On September 6, 1940, the regime led by General Ion Antonescu in partnership with the legionnaires, proclaimed Romania a national-legionary state.
On September 6, 1940, the regime led by General Ion Antonescu in partnership with the legionnaires, proclaimed Romania a national-legionary state. This meant that the model of state and society adopted was the fascist one, imagined by the Iron Guard and inspired by Italian fascism and German Nazism. A supporter of the superior race theory, the Romanian fascism was synchronised with then European one. Most historical studies see the Antonescu-legionary regime as a strict one, against basic democratic norms.
Imposing such as regime was possible only in the context of a deep crisis, such as the one undergone by the rule of Carol II, a Romanian version of the European crisis. Starting 1938, Carol II had imposed a regime of personal authority, restricting rights and liberties. At the beginning of September 1940, the king was held responsible for the territorial disaster suffered by Romania. In June, Bessarabia and Northern Bukovina had been annexed by the Soviet Union while two months later Hungary annexed Northern Transylvania, under the Second Vienna Award.
On September 5, under huge public pressure, Carol II appointed General Ion Antonescu as head of state and renounced the throne. Although it lasted only four and a half months, until January 23, 1941, the regime was defined by repressive measures, especially against Carol II’ camarilla, a group seen as having ruined democracy and made up of courtiers, senior diplomats, army officers, politicians and industrialists who were all in some way dependent upon royal favour. The legionary revenge against 65 dignitaries who had supported Carol II can be explained by the fact that the latter had been involved in the repressive measures against them and especially in the killing of the Iron Guard leader, Corneliu Zelea Codreanu, in 1938.
One of the legionnaires’ victim was historian Nicolae Iorga. Born in 1871, he is generally seen as the most important historian of Romanians. There is even a Iorga cult in Romania, for two reasons: his impressive work and his tragic death. Iorga wrote a lot, at least 1,250 books and 25,000 articles. Before being the victim of the fascist-type terrorism, Iorga was the model of intellectual who cultivated nationalism, eventually falling victim to its fury. Historian Ioan Scurtu summarized Iorga’s ideas and his political activity: ”Iorga was a nationalist, who in 1910 created, together with A.C. Cuza, the Democratic Nationalist Party. He cultivated the idea that Romanians must prove themselves in all domains, including the economic one, in the context in which, ever since the end of the 19th century, the main industrial companies, banks and trade were in the hands of national minorities and of foreigners. He believed the Romanian element had to replace the foreign one, by means of nationalization. In his opinion, the way to do this was a peaceful one, the Romanians having to prepare, to study, to learn how to do each job so as to be able to win the competition with the foreigners. This was what he supported. The legionnaires propagated his ideas, but they took on an extremist path and went as far as to murder their opponents.”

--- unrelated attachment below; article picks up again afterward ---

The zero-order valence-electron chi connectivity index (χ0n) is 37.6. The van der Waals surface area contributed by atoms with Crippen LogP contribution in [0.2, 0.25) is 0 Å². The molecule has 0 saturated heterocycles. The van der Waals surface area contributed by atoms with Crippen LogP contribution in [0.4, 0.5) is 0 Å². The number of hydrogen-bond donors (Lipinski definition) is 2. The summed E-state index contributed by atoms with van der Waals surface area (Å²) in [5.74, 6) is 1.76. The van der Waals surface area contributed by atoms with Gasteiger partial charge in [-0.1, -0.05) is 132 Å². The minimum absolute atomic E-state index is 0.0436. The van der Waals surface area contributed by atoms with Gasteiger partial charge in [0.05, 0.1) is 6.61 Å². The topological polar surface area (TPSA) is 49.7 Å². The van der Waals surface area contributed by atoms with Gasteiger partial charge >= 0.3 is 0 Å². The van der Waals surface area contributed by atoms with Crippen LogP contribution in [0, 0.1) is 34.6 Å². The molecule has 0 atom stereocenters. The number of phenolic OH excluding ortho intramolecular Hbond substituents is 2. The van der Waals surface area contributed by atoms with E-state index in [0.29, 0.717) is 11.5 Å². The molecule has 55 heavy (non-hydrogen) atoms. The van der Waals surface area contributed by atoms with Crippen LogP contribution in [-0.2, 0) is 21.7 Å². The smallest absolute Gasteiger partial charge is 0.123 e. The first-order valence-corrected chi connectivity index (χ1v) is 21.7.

Iorga’s separation from the legionnaires, whose mentor he initially wanted to be, took place in the mid-1930s. Iorga’s vanity and difficult personality made this relation to degenerate. The critical moment took place in 1938, when, after political parties had been dissolved, the Legionary Movement ended its activity through a document signed by Codreanu, ever since February 24, 1938. However, the legionary trade continued, and their stores sold products at smaller, production costs. Ion Scurtu explains: ”Nicolae Iorga said the legionnaires’ stores were serving as meeting venues where they gathered and planned actions meant to destabilize the government. Iorga asked for the legionary trade to be banned. Against this background, Codreanu sent Iorga a letter, in which he accused him of being dishonest. After having spread the idea that Romanians should handle trade so as to remove foreigners, Jews in particular, Iorga was now asking for these stores to be closed. Iorga showed the letter received from Codreanu to Armand Calinescu, who in his turned showed it to Carol II. Iorga was advised to sue Codreanu, so the matter was taken to Court. During the trial, Iorga realized he took a risky path and withdrew his court action. But the trial continued and Codreanu was sentenced to 6 months behind bars. During the trial, the headquarters of the Legionary Movement and the houses of a number of members were searched. Based on these searches, a new court action was opened against Codreanu, who, in May 1938 was sentenced to 10 years of hard labour for actions against the state and for holding secret information, accusations which were false. He was imprisoned and, while being transported from Ramnicu Sarat to Jilava, on the night of 29 to 30 November, 1938, he was murdered near the Tancabesti Forest.”
On November 27, 1940, Nicolae Iorga was taken from his home by a team of legionnaires, and killed with nine bullets in the Strejnicu forest. Thus, the historian paid with his life for his opinions, at a time when political violence, hatred and abuse took the place of justice.